Master of Engineering Science
Musculoskeletal Health Research
Aaron David Price
Current efforts in the tissue engineering field are being directed towards the creation of platforms which will facilitate in instructing cells towards biologically relevant outcomes such as stem cell differentiation and disease pathophysiology. Traditional fabrication methods serve as a limiting factor for the production of such platforms as they lack feature and geometric complexity. Additive Manufacturing (AM) offers advantage over said methods by affording designers creative freedom and great control over printed constructs. Such constructs can then be used to create appropriate models for study- ing a plethora of tissues and structures. An AM methodology for Direct-Ink Write (DIW) printing of conjugated polymer-based constructs using collagen-polypyrrole (Col-PPy) is presented. Potential for Col-PPy constructs as electro-conductive and electro-active platforms is evaluated through electrical conductivity and ionic conductivity characterization, and demonstrated through bilayer performance and spectrometry evaluations. Finally, degree of polymerization and topography are reported using optical and SEM imaging.
Summary for Lay Audience
The cellular micro-environment is known to be complex, three-dimensional and intricate in its ability to instruct cells through an interplay of electrical, chemical, biochemical and/or mechanical stimulation. Each cell type of interest to tissue engineers is known to be housed in its tissue-specific niche, with unique composition and consequent proper- ties. Although researchers have successfully devised many platforms and mechanisms to achieve said stimulations in isolation or in in vitro settings, they remain challenged to reproduce these complexities in 3D cell culture settings, for extended periods of time and in a combinatory manner.
Conjugated polymer (CP) materials, such as Polypyrrole (PPy), are a branch of smart materials that are capable of emulating said unique properties of native cell micro-environments whilst retaining the tailorability of these properties familiar to tissue engineering researchers. However, to date, no platform reminiscent of the native cellular micro-environment capable of imparting combined electrochemomechanical stimulation to instruct cells towards biologically relevant outcomes has been developed. This has been largely because traditional fabrication methods for CPs serve as a limiting factor for the production of such platforms, where produced structures lack feature and geometric complexity inherent to native cell micro-environments.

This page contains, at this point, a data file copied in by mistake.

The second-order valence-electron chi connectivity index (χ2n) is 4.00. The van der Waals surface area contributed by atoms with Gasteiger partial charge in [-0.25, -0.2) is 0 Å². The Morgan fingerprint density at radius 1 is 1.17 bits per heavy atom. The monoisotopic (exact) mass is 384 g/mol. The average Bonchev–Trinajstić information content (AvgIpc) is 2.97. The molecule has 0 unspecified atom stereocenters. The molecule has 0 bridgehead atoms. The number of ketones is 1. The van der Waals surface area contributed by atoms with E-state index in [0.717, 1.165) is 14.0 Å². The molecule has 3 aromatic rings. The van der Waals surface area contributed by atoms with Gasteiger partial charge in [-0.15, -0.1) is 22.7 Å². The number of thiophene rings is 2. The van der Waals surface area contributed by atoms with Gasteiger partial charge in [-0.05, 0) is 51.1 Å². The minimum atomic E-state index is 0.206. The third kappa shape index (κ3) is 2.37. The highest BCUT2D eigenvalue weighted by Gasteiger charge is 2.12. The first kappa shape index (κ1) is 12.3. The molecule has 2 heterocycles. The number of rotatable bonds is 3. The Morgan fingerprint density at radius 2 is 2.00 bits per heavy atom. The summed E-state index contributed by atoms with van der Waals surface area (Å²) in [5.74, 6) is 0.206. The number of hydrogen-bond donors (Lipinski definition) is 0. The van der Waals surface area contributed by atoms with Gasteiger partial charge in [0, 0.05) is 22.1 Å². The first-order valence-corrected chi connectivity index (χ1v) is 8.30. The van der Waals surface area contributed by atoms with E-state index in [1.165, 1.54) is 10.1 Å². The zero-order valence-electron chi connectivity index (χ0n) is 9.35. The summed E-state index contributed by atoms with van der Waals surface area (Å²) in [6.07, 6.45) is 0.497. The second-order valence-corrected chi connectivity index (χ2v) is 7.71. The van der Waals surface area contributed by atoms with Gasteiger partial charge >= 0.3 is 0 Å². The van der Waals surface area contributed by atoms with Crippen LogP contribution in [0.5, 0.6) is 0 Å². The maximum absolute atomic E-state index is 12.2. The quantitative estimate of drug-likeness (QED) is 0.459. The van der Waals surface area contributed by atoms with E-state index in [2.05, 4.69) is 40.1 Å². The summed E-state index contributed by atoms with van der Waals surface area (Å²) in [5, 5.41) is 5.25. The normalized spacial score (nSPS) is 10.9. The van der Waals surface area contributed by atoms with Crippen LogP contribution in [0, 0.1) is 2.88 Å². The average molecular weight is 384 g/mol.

Additive Manufacturing (AM) offers advantage over said methods by affording designers creative freedom and great control over printed constructs, which can then be used to create appropriate models for studying a plethora of tissues and structures. Presented in this thesis is a novel AM methodology for creating CP-based constructs. Specifically, a Direct-Ink Write (DIW) printing methodology for creating collagen-polypyrrole (Col-PPy) constructs is presented. This dissertation explores the design-ability inherent to AM processes and retention of favourable properties inherent to CP-based structures. Investigations to this end demonstrate 3D printed Col-PPy constructs to be electro-conductive, electro-active and cyto-compatible, while the degree of response from these constructs is open to modulation. Essentially, researchers armed with such a platform are now capable of modulating the morphology and geometry, electro-conductive and electro-active properties of their 3D printed constructs in 3D cell culture settings, for extended periods of time and in a combinatory manner.
Arshad, Rooshan, "Fabrication and Characterization of Collagen-Polypyrrole Constructs Using Direct-Ink Write Additive Manufacturing" (2019). Electronic Thesis and Dissertation Repository. 6307.
Biology and Biomimetic Materials Commons, Biomaterials Commons, Molecular, Cellular, and Tissue Engineering Commons, Other Biomedical Engineering and Bioengineering Commons, Polymer and Organic Materials Commons